Where I End and You Begin

I find it unsettling that serial killers -both male and female- have been sexualized in the last couple of years. Ted Bundy has become somewhat of a rock star thanks to a documentary on Netflix and a movie based on his life starring Zac Efron. There’s even a young woman somewhere in the world who got a tattoo of Bundy’s bite imprint from one of the bodies of his victims.

With that said, I do have to admit I find true crime beyond fascinating, but mostly I’m fascinated by what makes killers the way they are. I know some people think my fascination is weird and they refer to me as ‘one of those creepy girls.’  Yes. Yes, I am one of those creepy girls. It’s the creepy girls of the world that make everything burn a little brighter.

Stephen King used to keep a notebook full of newspaper clippings about murders when he was young. He said he kept the clippings because it was a way for him to recognize the nightmare people who donned a normal every day face while out in public. I, too, like to be aware of monsters that roam around with false human grace. But if you throw me a character from novels or a television series like Dexter who is a serial killer but only kills evil people, well, that’s something I can easily be obsessed about.

Joe Goldberg from Caroline Kepnes’s book You, throws off major Dexter vibes. Joe runs a bookstore in the East Village in New York. He’s obsessed with books, with literature, and with seeing people for who they really are. Characters fill his thoughts. You know what else he’s obsessed with? Guinevere Beck. From the moment she walks into the bookstore he’s got it bad for her. Like writing their names together on a notebook bad.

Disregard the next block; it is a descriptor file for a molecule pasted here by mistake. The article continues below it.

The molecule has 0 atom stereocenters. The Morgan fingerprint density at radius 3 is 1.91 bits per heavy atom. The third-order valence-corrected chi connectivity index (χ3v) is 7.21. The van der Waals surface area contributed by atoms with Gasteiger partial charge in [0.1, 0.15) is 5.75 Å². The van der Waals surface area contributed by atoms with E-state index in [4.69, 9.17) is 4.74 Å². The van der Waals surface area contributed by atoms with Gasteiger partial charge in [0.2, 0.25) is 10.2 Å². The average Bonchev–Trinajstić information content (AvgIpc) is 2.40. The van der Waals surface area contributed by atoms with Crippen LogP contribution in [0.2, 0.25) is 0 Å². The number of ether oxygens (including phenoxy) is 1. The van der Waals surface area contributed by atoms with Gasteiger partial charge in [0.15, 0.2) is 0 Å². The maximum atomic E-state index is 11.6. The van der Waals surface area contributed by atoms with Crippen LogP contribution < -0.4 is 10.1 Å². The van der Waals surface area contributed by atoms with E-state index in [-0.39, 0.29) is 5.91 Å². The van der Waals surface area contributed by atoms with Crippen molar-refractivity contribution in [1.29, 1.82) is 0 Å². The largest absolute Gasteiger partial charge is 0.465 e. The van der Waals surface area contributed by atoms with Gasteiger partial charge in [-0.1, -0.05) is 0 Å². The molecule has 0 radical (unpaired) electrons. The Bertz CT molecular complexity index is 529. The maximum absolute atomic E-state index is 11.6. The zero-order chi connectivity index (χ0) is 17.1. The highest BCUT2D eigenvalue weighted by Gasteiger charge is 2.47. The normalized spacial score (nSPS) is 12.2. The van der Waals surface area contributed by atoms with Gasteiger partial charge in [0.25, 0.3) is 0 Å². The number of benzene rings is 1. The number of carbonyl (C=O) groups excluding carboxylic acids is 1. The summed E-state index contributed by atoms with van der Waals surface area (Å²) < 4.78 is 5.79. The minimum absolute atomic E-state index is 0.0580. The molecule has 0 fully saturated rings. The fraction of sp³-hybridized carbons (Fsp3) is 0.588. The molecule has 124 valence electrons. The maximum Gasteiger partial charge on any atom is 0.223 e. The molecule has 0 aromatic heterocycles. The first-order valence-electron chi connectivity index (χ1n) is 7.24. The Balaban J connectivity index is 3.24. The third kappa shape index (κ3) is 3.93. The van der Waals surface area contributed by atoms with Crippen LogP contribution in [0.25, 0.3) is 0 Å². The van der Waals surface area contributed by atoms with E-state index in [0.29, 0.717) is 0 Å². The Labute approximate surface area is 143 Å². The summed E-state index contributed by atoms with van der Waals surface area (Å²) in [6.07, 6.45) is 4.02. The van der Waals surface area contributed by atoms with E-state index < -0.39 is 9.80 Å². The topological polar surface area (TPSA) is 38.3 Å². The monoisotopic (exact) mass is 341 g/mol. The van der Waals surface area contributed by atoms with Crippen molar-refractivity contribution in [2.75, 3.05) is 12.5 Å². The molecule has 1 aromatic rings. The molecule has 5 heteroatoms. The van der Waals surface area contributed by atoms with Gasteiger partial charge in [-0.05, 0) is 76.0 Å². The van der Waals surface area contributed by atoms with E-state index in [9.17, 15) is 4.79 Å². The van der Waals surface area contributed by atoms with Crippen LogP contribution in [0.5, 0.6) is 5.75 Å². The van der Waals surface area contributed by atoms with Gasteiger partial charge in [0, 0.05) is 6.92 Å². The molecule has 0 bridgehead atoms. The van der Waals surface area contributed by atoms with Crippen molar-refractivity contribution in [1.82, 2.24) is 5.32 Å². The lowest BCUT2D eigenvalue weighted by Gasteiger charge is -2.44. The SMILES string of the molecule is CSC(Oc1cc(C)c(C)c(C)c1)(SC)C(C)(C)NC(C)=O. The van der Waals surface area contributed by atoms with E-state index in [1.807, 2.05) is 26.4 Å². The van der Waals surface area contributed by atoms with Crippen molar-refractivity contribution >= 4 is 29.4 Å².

Beck, as she’s known to everyone, is a teaching assistant and aspiring writer. She’s working on her thesis, although it seems she never really spends time writing but heads out into the night to pursue a career in drinking and partying all night. Beck is everything Joe wants: beautiful, smart mouthed, and fiercely intelligent. Joe begins an odyssey of learning everything he can about Beck.

Instead of getting to know her through the normal channels, he stalks her social media and spies on her any chance he can get. Is this terrifyingly creepy? Yes. Can you kind of let that slide because Joe seems like one of the good guys? Surprisingly, yes.  That is until things begin to take a sinister turn and the reader begins to learn more about Joe’s past and his level of obsession with Beck. Will nothing stop Joe from being with Beck? Will anyone in the way of gaining Beck’s affection survive?

If you like books where you feel a little guilty about cheering on a main character who’s a lovable sociopath, You is your cup of tea.  Look, we’ve all had a crush that makes the rest of the world fall away and we can’t imagine a time when our crush isn’t a part of our life. But there’s a difference between a crush and an all-consuming obsession. It’s what you do in the middle-ground that makes all the difference.

And if you like You, there’s a sequel called Hidden Bodies that follows Joe after he leaves New York and settles in LA. You can move across the country, but obsessive love, like college debt, will follow you.

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